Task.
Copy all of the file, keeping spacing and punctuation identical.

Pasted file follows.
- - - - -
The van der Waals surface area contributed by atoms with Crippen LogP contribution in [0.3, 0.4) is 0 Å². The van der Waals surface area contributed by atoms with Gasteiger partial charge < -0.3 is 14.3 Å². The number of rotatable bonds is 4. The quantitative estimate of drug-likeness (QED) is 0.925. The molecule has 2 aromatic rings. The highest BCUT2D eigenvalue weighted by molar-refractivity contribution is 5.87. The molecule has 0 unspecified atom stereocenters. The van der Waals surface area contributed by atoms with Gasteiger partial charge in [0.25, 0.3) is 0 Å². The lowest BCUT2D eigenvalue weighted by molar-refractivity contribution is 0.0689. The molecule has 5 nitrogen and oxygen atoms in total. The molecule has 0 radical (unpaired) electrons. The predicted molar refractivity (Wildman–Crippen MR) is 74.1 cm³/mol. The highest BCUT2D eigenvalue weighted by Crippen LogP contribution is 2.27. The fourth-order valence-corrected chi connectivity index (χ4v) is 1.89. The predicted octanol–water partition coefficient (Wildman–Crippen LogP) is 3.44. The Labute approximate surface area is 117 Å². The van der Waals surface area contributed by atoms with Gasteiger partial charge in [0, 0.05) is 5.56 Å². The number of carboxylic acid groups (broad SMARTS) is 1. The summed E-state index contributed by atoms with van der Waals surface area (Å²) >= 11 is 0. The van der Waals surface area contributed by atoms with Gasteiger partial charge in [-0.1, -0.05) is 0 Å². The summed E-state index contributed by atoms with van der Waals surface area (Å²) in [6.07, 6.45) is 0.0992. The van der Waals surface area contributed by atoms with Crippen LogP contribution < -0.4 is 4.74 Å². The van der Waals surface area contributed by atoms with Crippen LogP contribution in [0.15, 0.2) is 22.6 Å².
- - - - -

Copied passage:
The van der Waals surface area contributed by atoms with Crippen LogP contribution in [0.3, 0.4) is 0 Å². The van der Waals surface area contributed by atoms with Gasteiger partial charge < -0.3 is 14.3 Å². The number of rotatable bonds is 4. The quantitative estimate of drug-likeness (QED) is 0.925. The molecule has 2 aromatic rings. The highest BCUT2D eigenvalue weighted by molar-refractivity contribution is 5.87. The molecule has 0 unspecified atom stereocenters. The van der Waals surface area contributed by atoms with Gasteiger partial charge in [0.25, 0.3) is 0 Å². The lowest BCUT2D eigenvalue weighted by molar-refractivity contribution is 0.0689. The molecule has 5 nitrogen and oxygen atoms in total. The molecule has 0 radical (unpaired) electrons. The predicted molar refractivity (Wildman–Crippen MR) is 74.1 cm³/mol. The highest BCUT2D eigenvalue weighted by Crippen LogP contribution is 2.27. The fourth-order valence-corrected chi connectivity index (χ4v) is 1.89. The predicted octanol–water partition coefficient (Wildman–Crippen LogP) is 3.44. The Labute approximate surface area is 117 Å². The van der Waals surface area contributed by atoms with Gasteiger partial charge in [0, 0.05) is 5.56 Å². The number of carboxylic acid groups (broad SMARTS) is 1. The summed E-state index contributed by atoms with van der Waals surface area (Å²) >= 11 is 0. The van der Waals surface area contributed by atoms with Gasteiger partial charge in [-0.1, -0.05) is 0 Å². The summed E-state index contributed by atoms with van der Waals surface area (Å²) in [6.07, 6.45) is 0.0992. The van der Waals surface area contributed by atoms with Crippen LogP contribution < -0.4 is 4.74 Å². The van der Waals surface area contributed by atoms with Crippen LogP contribution in [0.15, 0.2) is 22.6 Å².